Open source collaborative content holds the promise of freely distributed high-quality education materials. Developing and sustaining the community to needed to accomplish that is the difficult part.
Curriki, an online community of over 100,000 educators, learners and experts collectively developing curriculum resources freely available to anyone who wants them, seems to be meeting the challenge.
The organization behind the web community aims to produce a breadth of high quality education materials that can be globally distributed at no cost. Dr. Bobbi Kurshan, Executive Director of Curriki, believes the budget-friendly aspect of the service could fuel its growth.
“We license the materials under Creative Commons,” Kurshan explained, “so it is free to use provided you give attribution.”
By using the open source process for education, Curriki hopes to empower educational professionals to become active in the creation of “world-class” curricula. That includes lesson plans, student activities and text books.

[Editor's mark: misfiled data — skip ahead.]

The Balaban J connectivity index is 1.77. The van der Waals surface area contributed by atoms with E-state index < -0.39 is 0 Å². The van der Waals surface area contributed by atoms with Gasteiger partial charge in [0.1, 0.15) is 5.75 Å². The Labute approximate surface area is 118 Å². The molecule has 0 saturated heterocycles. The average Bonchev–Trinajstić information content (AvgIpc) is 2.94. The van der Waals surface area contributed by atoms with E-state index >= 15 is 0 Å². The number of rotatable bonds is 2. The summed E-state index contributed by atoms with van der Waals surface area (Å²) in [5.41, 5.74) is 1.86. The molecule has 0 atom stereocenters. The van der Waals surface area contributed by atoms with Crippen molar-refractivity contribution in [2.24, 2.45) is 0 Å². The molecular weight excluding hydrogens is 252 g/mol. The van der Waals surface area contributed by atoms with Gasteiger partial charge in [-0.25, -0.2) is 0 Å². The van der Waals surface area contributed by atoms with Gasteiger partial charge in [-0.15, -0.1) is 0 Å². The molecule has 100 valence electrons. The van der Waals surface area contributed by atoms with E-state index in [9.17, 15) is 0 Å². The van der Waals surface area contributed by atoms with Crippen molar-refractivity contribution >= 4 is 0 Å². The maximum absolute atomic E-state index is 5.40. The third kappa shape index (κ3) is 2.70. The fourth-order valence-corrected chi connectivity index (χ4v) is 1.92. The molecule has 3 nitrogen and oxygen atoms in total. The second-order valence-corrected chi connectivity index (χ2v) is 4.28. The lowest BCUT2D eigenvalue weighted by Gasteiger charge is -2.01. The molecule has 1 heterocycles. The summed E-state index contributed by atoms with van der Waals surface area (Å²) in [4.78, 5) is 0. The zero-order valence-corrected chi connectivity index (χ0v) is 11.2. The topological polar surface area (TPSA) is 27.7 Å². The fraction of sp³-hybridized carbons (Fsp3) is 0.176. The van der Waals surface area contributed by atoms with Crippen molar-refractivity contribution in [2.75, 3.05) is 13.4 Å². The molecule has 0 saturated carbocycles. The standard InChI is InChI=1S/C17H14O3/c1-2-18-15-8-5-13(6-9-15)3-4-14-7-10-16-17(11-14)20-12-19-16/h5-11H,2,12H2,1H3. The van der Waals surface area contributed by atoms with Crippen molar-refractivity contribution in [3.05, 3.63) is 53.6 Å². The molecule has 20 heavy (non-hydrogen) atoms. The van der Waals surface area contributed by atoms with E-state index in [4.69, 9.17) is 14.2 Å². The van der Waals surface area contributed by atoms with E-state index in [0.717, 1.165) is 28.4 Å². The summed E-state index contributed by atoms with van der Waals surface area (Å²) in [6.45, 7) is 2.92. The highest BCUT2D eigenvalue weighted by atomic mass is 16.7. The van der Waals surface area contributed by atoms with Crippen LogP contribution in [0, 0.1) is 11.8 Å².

While it is difficult to say how widely the content is being used, Curriki has been involved in several high profile endeavors both in the United States and globally.
“We’re doing quite a bit of international work, often filling the void in areas without access to text books,” said Kurshan.
Curriki was founded by Sun Microsystems in March 2004 as the Global Education & Learning Community (GELC), it was later spun off as an independent 501(c)(3) nonprofit to focus on developing open source curricula. The group has so far gotten by on money from foundations and grants, but Kurshan must now think about maintaining the effort long term.
“We’re interested in engaging in conversations about sustainability.”
Curriki is among the winners of the WISE Awards 2009, recognizing outstanding practice and achievements within the themes of Pluralism, Sustainability and Innovation in education. EducationFutures.com will be covering this WISE Summit through next wekk.